Rule 37/Inherent Power Sanction of Default for Flouting Discovery Orders, Failing to Attend Deposition — Entire Cost of Defense, Not Just Amount Caused by Failures — 5 Exceptions to Rule That Appeals Courts Won’t Consider Issues Not Presented Below
Denis v. State Farm Life Ins. Co., 2016 U.S. App. LEXIS 10989 (11th Cir. June 17, 2016):
Appellant Ronald Denis appeals the district court's award of attorney's fees and costs for his repeated discovery violations. After careful review, we affirm.
Denis served as counsel in the district court for Robert Krupiczer in Krupiczer's suit against Appellee State Farm Life Insurance Company ("State Farm"). Krupiczer alleged that State Farm unlawfully failed to pay proceeds from a life insurance policy on an individual named Zsolt Rado. State Farm answered that Krupiczer had not demonstrated that Rado was deceased, State Farm believed Rado to be alive, and Rado had made false representations about the source of his income on the life insurance policy application. State Farm also countersued to rescind the policy. [*2] Discovery began, and Krupiczer and Denis refused to cooperate in any of State Farm's discovery requests notwithstanding an order compelling responses to State Farm's interrogatories and requests for production. Krupiczer also failed to appear for his deposition despite State Farm's repeated attempts to contact him and Denis.
State Farm moved, pursuant to the district court's inherent authority and Federal Rule of Civil Procedure 37, to strike Krupiczer's complaint and dismiss the case, for a default judgment, and for attorney's fees. State Farm's motion contained detailed allegations regarding Krupiczer's and Denis's failure to comply with the court's discovery schedule and order on the motion to compel, as well as their failure to respond to numerous telephone calls and emails inquiring whether Krupiczer intended to pursue the action. State Farm detailed the ways in which it had expended attorney's fees and costs, including: research, issuing subpoenas and reviewing subpoenaed responses, taking depositions of Rado's prior counsel, identifying local counsel in Hungary to assist in investigation and discovery, and motions practice related to the discovery violations. State Farm specifically alleged that Krupiczer's actions [*3] were in bad faith and warranted severe sanctions.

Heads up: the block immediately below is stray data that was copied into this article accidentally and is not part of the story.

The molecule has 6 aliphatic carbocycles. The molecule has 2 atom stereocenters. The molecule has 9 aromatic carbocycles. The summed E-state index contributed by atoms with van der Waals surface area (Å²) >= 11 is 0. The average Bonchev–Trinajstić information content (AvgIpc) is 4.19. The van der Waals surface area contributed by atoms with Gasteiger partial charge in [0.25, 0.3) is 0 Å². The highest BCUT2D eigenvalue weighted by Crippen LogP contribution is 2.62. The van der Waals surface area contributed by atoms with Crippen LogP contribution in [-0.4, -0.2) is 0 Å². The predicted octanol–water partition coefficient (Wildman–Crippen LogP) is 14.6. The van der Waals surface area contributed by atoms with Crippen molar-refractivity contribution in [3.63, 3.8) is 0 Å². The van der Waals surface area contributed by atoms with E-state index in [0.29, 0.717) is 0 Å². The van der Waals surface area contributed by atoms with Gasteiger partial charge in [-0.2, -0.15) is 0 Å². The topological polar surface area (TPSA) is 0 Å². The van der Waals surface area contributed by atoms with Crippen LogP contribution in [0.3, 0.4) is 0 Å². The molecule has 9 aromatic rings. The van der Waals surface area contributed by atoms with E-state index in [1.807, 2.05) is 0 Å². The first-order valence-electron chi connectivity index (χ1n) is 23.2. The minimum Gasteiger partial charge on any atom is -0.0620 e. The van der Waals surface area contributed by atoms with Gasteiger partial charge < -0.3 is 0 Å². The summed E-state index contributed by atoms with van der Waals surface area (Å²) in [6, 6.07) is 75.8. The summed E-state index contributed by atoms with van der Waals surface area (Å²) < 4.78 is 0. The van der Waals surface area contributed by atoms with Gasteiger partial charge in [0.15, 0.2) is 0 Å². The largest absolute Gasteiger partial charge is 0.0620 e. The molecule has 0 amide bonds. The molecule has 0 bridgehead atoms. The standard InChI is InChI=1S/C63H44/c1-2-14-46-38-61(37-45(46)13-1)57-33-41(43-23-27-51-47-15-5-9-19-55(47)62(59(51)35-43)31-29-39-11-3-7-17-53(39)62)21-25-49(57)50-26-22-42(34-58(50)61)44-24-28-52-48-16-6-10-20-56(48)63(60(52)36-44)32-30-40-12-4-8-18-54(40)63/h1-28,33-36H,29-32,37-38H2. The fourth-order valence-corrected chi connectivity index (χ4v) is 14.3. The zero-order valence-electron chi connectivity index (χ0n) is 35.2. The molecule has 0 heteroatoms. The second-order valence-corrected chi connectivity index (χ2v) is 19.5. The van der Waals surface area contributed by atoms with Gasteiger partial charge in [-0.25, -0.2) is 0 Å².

Krupiczer and Denis failed to respond to State Farm's motion despite the district court ordering them to do so. The district court granted the motion for sanctions, striking Krupiczer's pleadings, dismissing his claim, awarding State Farm a default judgment on its counterclaim, and awarding State Farm "reasonable expenses, including attorney's fees, caused by the failure" of Krupiczer and Denis to respond to discovery. Doc. 38 at 10.1 In its order, the district court found that Krupiczer acted in bad faith, willfully noncomplying with discovery, State Farm was prejudiced, and lesser sanctions would not serve the goals of punishment and deterrence. The district court awarded State Farm attorney's fees and costs based on an affidavit State Farm's counsel submitted. Denis now appeals.